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MidlandBDog
05-19-2007, 03:53 PM
I hear alot about the difference in slow and fast muscle fibers. they say fast twitch muscles are what mak you muscles move faster but slow twitch is for strength and endurance. i was hoping for some input on what to do do to build fast twitch leg muscle fibers for speed for football.

JHarris
05-19-2007, 04:51 PM
I hear alot about the difference in slow and fast muscle fibers. they say fast twitch muscles are what mak you muscles move faster but slow twitch is for strength and endurance. i was hoping for some input on what to do do to build fast twitch leg muscle fibers for speed for football.

This is not exactly correct. Looking at the types of muscle fiber in skeletal muscle in the simplest way, there are Type I fibers (slow twitch) and type II fibers (fast twitch). When you recruit a particular muscle for an activity, you recruit some percentage of your fibers. Fibers work on an all or nothing principle, so if you are lifting, say 50% of your max, you are not engaging a large number of your muscle fibers.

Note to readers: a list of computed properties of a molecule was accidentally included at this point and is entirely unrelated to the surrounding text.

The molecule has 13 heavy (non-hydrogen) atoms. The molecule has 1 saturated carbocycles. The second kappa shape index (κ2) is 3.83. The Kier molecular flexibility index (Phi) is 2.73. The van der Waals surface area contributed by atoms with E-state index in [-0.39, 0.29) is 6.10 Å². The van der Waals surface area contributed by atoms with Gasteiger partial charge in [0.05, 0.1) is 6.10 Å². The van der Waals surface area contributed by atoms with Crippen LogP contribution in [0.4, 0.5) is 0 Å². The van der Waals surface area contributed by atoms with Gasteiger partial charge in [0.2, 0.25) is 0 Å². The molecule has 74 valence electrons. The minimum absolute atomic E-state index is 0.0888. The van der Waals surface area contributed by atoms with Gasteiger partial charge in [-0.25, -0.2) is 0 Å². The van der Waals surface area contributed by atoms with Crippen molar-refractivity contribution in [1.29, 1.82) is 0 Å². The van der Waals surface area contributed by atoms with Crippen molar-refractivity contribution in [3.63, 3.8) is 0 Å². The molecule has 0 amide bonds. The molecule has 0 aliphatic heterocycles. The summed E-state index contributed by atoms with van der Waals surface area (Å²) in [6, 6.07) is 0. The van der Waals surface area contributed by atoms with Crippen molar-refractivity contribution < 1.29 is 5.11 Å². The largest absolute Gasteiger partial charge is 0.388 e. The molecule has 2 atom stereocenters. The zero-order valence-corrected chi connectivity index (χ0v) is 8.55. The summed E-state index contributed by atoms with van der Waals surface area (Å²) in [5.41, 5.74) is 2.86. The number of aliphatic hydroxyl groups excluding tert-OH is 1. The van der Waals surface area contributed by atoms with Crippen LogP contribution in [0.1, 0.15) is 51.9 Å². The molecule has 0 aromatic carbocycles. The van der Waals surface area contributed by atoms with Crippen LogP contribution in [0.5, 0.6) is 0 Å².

Type II fibers are higher threshhold fibers. They let you be fast, powerful and strong. Regardless of whether or not you are trying to jump for maximal height, run really fast or lift a VERY heavy weight slowly, you are likely engaging these fibers.

Type I fibers are your endurance and day to day fibers. They can stay contracted longer without fatiguing, but they do not have nearly as high of a capacity for strength and speed of contraction.

Consequently, if you want to train to be faster/strong, you have to work at higher percentages of your maxes so that you can actually recruit the type II fibers (80% +). Alternatively, if you are more advanced you can work at lower percentages but with lots of speed. However, I would recommend having excellent form before trying either of these methods. Form is more important than intensity.

For football, running form can help a lot, as can practicing sprints. The olympic motions are great, as are the basics - heavy squatting and deadlifting. The current theory is that hamstring strength correlates more highly with running speed, so don't neglect your deadlifts. They'll also protect you from hamstring pulls since you won't be as likely to have a bad quad/hamstring strength in balance.

Jay